Ronald Beasley Chaney III didn’t have a good feeling about a planned meeting to discuss weapons purchases with an illegal arms dealer.
“It just sounds like, it sounds like ATF to me. It sounds like a fucking Fed operation…infiltrate the fucking, you know, our fucking people…” Chaney was recorded saying on Oct. 25, according to a criminal complaint.
He couldn’t know it at the time, but Chaney was right.
Chaney and Robert Curtis Doyle, both convicted felons, were charged Monday in U.S. District Court in Richmond with conspiring to possess a firearm. Criminal complaints alleged the men wanted to start a “race war” and had plotted to bomb black churches and synagogues. Another associate, Charles Daniel Halberman, was charged with conspiracy to commit robbery.
The complaints state federal authorities were tipped off that Doyle was holding a meeting with associates on Sept. 27 to discuss “shooting or bombing the occupants of black churches and Jewish synagogues, conducting acts of violence against persons of the Jewish faith, and doing harm to a gun store owner in the state of Oklahoma.”
Doyle and Chaney then met with an undercover FBI agent on Oct. 25 to discuss weapons purchases, according to the complaint. Despite Chaney’s prior reservations, the two men arranged to purchase firearms and explosives Sunday from undercover agents posing as illegal arms dealers. Chaney was arrested at the meeting and Doyle was arrested later that day.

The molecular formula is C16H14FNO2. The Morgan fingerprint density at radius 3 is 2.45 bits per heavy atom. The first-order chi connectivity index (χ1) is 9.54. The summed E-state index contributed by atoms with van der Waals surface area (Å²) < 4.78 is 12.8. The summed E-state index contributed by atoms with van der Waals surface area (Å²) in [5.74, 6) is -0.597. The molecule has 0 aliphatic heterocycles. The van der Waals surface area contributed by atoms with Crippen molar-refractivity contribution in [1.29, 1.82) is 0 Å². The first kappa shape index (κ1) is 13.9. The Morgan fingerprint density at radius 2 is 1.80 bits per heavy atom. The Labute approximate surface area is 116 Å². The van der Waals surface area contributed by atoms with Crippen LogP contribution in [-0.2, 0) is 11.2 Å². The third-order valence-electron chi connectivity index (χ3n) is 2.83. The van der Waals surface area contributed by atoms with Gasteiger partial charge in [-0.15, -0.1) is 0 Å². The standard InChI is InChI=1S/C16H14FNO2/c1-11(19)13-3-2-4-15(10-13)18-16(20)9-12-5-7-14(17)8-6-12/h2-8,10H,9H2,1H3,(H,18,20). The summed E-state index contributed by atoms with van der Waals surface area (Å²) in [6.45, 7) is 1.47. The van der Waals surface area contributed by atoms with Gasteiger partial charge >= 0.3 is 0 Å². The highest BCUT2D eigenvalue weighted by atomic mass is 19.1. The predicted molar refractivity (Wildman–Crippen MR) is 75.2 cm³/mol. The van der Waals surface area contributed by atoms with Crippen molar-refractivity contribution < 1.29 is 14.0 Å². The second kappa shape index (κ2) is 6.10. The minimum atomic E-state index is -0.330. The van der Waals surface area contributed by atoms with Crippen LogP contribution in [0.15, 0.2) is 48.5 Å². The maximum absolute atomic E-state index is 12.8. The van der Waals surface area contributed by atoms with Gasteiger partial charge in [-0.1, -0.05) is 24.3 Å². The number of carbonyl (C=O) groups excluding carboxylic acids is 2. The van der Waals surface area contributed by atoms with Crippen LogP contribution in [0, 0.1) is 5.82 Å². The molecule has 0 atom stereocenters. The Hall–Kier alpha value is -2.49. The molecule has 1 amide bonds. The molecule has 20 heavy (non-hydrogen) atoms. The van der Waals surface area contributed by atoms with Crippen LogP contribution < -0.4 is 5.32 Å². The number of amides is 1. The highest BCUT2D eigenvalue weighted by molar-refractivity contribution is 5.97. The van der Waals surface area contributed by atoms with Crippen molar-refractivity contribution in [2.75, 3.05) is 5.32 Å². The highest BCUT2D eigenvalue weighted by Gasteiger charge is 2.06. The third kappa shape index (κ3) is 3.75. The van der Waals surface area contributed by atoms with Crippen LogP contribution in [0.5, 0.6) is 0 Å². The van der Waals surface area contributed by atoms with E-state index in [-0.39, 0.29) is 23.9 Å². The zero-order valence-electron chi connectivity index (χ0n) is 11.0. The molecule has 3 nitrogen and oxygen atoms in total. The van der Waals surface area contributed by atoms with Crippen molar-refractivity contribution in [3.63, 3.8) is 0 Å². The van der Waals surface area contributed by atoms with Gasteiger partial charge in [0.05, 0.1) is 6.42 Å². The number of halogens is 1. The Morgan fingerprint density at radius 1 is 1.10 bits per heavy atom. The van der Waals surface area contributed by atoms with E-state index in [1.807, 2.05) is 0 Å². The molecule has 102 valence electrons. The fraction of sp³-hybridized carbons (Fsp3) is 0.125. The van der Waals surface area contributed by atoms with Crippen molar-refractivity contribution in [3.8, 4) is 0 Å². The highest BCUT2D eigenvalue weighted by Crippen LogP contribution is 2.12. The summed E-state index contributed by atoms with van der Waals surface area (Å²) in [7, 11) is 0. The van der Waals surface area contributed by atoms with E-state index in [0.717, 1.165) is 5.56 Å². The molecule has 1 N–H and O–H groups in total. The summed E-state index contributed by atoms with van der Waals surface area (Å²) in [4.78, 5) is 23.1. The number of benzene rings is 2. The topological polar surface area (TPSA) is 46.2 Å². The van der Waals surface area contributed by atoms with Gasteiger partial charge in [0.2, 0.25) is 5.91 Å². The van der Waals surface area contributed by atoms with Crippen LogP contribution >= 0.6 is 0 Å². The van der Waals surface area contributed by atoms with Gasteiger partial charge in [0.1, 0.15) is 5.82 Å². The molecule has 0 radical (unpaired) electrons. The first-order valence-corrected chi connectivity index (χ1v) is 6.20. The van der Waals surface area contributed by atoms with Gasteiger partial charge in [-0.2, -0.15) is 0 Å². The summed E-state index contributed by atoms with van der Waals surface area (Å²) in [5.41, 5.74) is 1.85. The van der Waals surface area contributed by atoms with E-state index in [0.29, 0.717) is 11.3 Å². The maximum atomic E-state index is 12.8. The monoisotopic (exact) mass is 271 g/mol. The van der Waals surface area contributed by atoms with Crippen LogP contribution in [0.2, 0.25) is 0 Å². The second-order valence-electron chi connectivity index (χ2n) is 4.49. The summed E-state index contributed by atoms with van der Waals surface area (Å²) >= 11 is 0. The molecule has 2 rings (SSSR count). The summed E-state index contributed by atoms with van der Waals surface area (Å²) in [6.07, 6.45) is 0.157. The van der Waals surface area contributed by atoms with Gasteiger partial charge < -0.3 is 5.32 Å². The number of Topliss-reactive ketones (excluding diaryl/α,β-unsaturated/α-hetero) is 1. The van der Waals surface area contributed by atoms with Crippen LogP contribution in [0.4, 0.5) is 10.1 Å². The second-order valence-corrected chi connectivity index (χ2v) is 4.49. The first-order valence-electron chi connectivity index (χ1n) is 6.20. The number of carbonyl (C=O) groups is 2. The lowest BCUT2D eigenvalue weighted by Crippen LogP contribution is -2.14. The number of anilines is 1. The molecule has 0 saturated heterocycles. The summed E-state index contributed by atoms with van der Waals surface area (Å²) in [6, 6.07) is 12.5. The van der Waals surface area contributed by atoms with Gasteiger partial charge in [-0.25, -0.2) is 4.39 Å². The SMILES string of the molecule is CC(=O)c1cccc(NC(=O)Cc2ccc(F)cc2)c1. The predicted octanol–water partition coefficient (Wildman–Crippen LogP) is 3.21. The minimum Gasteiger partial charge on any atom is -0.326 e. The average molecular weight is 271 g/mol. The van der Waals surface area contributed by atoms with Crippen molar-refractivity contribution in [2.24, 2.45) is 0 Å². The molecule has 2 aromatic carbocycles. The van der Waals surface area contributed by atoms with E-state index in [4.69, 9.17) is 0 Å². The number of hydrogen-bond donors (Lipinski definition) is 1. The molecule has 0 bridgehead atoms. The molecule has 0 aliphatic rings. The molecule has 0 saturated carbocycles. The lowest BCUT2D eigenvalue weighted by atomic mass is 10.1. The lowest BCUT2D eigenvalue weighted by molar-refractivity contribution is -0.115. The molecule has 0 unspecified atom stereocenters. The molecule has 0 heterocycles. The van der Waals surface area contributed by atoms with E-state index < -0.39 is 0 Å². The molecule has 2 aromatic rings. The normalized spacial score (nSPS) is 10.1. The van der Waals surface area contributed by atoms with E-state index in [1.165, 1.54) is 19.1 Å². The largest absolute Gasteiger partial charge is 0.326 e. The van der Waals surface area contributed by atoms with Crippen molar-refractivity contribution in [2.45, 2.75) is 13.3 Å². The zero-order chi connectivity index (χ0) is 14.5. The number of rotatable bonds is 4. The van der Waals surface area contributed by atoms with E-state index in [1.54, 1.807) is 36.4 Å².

Doyle also had been recorded sometime in October outlining plans to rob a local jeweler and then “use the proceeds from the illegal acts to purchase land, stockpile weapons, and train for the coming race war,” according to a complaint. Doyle said in that recorded meeting that Chaney and Halberman were involved in the plan to rob the jeweler.
Doyle and Cheney are described in criminal complaints as ascribing to a “white supremacy extremist version of the Asatru faith.” Asatru is a pagan religion that has its roots in Viking mythology.
All three men have prior felony convictions, according to the complaints. Lawyers for the men did not respond to local news outlets’ requests for comment.
As for Doyle’s plan to start a “race war,” an anonymous law enforcement official told CNN that the men “were a long way from actually pulling off an attack.”
Read the complaints below: